The learning city concept can contribute greatly to lifelong learning objectives within a community (rural area, neighbourhood, city or region). However, it must be well planned, engage stakeholders from across different sectors and most importantly provide a mechanism for monitoring progress.
I define lifelong learning using the PASCAL definition ‘structured, purposeful learning throughout the lifespan, from cradle to grave’. This links with the UNESCO definition of a Learning City, which feature the mobilization of resources for some broad goals to do with individual empowerment, economic and cultural prosperity, social cohesion and sustainable development. The resources include formal education, workplace learning, community and family learning, technology, ensuring a quality experience while developing a culture of learning within a community.
I think that lifelong learning is the driver for change in a community. I have found that the learning city concept works best when communities come together to deal with tricky economic and social issues. For example, low levels of educational attainment, low-income levels, or an absence of employment opportunities in a community. In my experience, it is difficult to mobilise learning city resources to achieve lifelong learning goals without a plan.
My colleagues and I wrote about how three communities, over a period of more than 10 years, planned, engaged their stakeholders and evaluated their learning city work. The case studies include two city locations on the outskirts of Melbourne, Victoria and a learning community in rural New South Wales in Australia (Wheeler & Wong, 2013, Wheeler, Wong & Blunden 2014a, Wheeler, Wong & Blunden 2014).
It is the systematic accumulation of documented knowledge – the small successes, the programs, awards, recognitions that count towards long-term outcomes. If you have a collective plan with goals, it makes it easier to incorporate lifelong learning objectives and prioritize programs and evaluate.
I enjoyed interviewing individual learners who talked about how their lives were changed for the better because of programs that were funded in their community. I was also impressed by the way stakeholders came together to plan and develop social and learning infrastructure, that is, libraries, learning centres, business development centres, rejuvenated theatre, and trade training centres.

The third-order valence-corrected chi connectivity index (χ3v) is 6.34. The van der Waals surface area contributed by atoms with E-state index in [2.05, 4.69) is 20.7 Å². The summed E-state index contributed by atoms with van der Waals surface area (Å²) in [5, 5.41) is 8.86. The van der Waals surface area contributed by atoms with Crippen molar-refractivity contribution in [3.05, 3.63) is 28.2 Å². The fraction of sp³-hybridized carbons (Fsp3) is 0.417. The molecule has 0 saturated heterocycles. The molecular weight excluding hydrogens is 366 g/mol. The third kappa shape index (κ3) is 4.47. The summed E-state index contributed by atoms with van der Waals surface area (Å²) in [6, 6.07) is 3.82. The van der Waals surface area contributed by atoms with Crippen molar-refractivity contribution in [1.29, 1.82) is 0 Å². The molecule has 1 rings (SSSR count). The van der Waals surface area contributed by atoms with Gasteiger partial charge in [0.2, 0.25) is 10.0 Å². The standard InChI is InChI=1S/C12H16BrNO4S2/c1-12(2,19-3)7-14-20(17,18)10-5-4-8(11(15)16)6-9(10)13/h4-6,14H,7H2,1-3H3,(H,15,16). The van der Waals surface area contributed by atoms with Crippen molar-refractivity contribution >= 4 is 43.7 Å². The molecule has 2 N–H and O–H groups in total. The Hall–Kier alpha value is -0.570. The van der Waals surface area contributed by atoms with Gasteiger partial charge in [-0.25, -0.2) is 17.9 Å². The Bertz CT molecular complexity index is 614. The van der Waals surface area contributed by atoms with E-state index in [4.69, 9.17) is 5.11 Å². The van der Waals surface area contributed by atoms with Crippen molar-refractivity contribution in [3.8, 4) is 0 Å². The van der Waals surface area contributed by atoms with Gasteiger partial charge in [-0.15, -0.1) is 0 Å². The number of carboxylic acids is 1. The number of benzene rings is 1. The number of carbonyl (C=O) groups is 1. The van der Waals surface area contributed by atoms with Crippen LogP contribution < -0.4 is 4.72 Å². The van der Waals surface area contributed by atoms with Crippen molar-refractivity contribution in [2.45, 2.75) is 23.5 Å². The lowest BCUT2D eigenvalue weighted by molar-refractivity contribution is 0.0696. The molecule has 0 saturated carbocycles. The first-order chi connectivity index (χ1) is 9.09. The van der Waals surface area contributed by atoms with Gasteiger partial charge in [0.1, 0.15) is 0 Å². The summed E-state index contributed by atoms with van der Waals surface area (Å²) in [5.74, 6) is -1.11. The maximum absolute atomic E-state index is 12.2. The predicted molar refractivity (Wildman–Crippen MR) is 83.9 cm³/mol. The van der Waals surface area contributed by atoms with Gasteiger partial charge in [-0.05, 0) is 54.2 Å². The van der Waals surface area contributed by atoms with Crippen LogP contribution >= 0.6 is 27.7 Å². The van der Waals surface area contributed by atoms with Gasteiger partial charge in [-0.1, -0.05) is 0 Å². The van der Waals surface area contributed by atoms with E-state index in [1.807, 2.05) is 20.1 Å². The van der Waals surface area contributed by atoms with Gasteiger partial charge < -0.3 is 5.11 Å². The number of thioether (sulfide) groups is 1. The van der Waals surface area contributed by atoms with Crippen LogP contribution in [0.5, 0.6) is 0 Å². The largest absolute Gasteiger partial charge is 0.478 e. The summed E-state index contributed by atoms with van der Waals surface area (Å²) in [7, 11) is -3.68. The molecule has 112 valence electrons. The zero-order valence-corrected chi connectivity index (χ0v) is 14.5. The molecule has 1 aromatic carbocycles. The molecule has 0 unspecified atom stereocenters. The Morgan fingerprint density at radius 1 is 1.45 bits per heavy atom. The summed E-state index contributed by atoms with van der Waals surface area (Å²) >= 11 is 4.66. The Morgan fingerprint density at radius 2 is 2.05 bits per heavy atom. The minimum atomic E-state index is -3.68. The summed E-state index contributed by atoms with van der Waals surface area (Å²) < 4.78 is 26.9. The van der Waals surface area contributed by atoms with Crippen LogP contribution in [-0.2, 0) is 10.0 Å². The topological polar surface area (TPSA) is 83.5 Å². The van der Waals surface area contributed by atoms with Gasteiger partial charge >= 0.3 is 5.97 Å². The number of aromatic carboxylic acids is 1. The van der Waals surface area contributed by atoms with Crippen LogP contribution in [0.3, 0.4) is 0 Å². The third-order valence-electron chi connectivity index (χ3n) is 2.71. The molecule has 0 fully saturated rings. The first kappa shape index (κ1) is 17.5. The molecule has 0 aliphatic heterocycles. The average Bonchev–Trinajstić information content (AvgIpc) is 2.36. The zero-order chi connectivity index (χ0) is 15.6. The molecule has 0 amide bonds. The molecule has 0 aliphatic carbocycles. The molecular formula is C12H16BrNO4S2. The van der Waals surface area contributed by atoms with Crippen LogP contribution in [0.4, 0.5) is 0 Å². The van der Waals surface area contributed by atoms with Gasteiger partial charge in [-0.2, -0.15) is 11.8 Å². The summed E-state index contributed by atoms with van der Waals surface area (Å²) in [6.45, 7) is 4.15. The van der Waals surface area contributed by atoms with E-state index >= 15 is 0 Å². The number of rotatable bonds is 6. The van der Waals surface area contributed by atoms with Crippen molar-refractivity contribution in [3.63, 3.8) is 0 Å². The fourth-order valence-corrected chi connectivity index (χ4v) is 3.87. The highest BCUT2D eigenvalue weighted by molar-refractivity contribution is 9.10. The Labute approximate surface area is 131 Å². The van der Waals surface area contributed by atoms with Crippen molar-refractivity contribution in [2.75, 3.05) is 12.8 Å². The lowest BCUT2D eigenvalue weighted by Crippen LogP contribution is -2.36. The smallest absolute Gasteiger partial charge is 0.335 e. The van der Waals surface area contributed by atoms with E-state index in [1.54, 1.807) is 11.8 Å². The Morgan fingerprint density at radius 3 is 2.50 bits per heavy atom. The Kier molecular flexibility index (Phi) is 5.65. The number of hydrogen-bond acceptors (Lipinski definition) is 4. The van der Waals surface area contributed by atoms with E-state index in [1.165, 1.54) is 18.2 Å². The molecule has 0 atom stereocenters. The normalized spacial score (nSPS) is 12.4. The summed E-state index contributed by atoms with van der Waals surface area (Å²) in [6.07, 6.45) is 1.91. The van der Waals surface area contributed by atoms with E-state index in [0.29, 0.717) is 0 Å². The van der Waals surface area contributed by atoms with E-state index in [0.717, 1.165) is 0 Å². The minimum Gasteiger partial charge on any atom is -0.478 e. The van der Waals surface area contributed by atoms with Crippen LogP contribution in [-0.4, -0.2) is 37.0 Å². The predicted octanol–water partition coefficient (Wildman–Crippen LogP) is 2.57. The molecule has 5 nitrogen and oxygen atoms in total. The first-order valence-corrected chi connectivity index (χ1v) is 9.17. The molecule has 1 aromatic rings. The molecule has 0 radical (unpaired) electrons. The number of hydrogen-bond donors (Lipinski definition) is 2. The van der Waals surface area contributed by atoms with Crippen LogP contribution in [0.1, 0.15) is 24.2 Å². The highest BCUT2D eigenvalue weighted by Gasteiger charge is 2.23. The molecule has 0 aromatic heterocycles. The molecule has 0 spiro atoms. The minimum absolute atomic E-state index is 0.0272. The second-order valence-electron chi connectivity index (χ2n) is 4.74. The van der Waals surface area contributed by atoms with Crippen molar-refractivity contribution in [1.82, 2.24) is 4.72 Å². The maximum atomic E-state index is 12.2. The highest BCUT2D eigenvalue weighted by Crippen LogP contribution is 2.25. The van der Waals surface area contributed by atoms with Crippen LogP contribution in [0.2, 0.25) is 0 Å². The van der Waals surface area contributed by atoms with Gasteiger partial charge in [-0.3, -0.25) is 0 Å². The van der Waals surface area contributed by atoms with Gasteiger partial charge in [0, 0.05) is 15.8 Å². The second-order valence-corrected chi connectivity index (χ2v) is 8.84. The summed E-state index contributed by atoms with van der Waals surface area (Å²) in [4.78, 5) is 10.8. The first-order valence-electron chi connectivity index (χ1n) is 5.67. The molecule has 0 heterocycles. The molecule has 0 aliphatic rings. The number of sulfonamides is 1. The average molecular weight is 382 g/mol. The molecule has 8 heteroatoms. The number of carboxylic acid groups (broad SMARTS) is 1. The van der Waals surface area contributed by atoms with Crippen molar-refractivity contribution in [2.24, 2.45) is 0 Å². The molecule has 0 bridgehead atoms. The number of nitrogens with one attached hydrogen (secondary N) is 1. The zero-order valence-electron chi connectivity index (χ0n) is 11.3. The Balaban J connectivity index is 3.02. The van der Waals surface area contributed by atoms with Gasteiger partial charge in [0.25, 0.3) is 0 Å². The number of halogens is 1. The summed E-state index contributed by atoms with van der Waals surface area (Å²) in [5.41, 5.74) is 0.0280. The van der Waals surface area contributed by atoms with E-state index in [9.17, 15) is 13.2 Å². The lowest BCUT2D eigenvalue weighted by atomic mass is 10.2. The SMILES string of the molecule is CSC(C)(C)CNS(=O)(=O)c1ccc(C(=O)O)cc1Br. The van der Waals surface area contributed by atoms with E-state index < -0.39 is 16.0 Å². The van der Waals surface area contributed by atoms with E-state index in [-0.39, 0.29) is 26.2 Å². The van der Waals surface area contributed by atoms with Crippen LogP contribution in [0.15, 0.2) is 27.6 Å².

Based on the case studies and other research we produced a Learning Community Framework and Measuring Impact Toolkit to help other communities (Wheeler, Wong, Blunden, 2014).
I acknowledge that you can achieve significant lifelong learning objectives without the learning city approach. Collaborative planning introduces complexity. Inevitably it takes time to implement. However, in my experience, if you take your stakeholders with you, great things can be achieved for individuals and the community.
Wheeler, L., Wong, S., & Blunden, P. (2014). Learning Community Framework and Measuring Impact Toolkit. Vol. 2. Retrieved from http://acelg.org.au/publications
Wheeler, L., Wong, S., & Blunden, P. (2014a). Learning Community Framework and Measuring Impact Toolkit. Vol. 1. Retrieved from http://acelg.org.au/publications
Wheeler, L., & Wong, S. (2013). Learning as a Driver for Change: Learning Community Framework. Sydney: Australian Centre of Excellence for Local Government and University of Technology. Retrieved from http://www.acelg.org.au/news/community-learning-and-local-government
Dr Leone Wheeler
Content Editor and Board Member of PASCAL International Observatory
Associate of School of Global, Urban and Social Studies, RMIT University, Melbourne, Australia
Note: The Australian Learning Community Network uses the phrase learning community rather than learning city to denote that the community development approach as outlined in the Toolkit can also work in rural, remote and regional areas.